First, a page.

Climate change tops investors’ ESG priorities as COP26 continues

‘E’ of ESG is most important to investors as a whole.

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Climate change tops the list of most important ESG issues, with 56% of investors saying that it matters to them, according to a survey of 454 private investors by the Association of Investment Companies (AIC)1.

With COP26 underway, climate change is the most important issue across age and gender, with 57% of men finding it important, 53% of women, 53% of investors aged under 45, and 58% of investors aged 45 and over (jointly with transparency and disclosure).

It is followed by transparency and disclosure (51%), pollution (46%) and human rights (43%). There was some disparity between younger and older investors, with those aged 45 and over finding transparency and disclosure more important than those under 45, and human rights ranking higher with younger respondents.

The research also found that just under two-thirds of private investors (65%) consider ESG issues when investing, with a marked difference between those under 45 (77%) and those of that age or older (61%).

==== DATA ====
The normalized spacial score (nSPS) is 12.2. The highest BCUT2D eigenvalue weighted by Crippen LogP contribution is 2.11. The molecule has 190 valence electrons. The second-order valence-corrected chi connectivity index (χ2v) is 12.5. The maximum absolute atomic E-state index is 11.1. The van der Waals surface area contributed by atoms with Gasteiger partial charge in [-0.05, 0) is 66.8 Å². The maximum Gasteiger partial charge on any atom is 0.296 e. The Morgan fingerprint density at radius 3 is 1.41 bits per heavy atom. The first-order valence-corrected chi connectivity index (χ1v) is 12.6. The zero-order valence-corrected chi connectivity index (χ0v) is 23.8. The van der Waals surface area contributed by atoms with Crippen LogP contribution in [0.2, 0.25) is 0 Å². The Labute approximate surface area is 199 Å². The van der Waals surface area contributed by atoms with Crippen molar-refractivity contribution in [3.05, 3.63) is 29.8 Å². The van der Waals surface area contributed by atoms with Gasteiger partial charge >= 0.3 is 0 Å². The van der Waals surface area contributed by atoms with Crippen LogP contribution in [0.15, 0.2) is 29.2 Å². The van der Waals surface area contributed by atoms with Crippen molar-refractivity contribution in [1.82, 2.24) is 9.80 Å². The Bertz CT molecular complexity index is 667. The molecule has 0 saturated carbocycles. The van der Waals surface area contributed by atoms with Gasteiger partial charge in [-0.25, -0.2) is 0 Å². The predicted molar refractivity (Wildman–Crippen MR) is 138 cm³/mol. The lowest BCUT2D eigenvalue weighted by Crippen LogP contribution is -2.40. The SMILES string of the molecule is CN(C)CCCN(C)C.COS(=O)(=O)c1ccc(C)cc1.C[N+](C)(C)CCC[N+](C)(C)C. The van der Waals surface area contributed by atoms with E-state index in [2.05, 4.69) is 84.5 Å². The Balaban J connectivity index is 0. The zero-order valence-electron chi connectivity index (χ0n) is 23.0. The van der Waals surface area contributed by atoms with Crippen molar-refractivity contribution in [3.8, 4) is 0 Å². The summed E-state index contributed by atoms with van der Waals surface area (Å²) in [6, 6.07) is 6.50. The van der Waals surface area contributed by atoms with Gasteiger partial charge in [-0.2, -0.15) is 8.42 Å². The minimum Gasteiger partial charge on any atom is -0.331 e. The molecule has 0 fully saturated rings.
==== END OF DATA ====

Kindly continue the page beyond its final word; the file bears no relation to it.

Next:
Importance of various ESG issues to private investors

Issue

% of respondents nominating this issue as important

All respondents

Men

Women

Aged under 45

Aged 45 or over

Climate change

56%

57%

53%

53%

58%

Transparency and disclosure

51%

54%

41%

33%

58%

Pollution

46%

46%

46%

41%

48%

Human rights

43%

40%

50%

50%

40%

Waste/preserving resources

42%

42%

43%

42%

42%

Working conditions

41%

42%

39%

45%

40%

Shareholder rights

32%

33%

26%

28%

33%

Board independence

30%

33%

17%

22%

33%

Equality and diversity

29%

28%

34%

36%

26%

Animal welfare

23%

22%

25%

27%

21%

Executive pay

23%

22%

27%

23%

23%

Community engagement

8%

7%

12%

13%

6%

Source: AIC/Research in Finance. Each respondent could select up to 5 issues that were important to them when investing.

E, S or G?

The survey also asked respondents how important environmental, social or governance issues were to them when investing.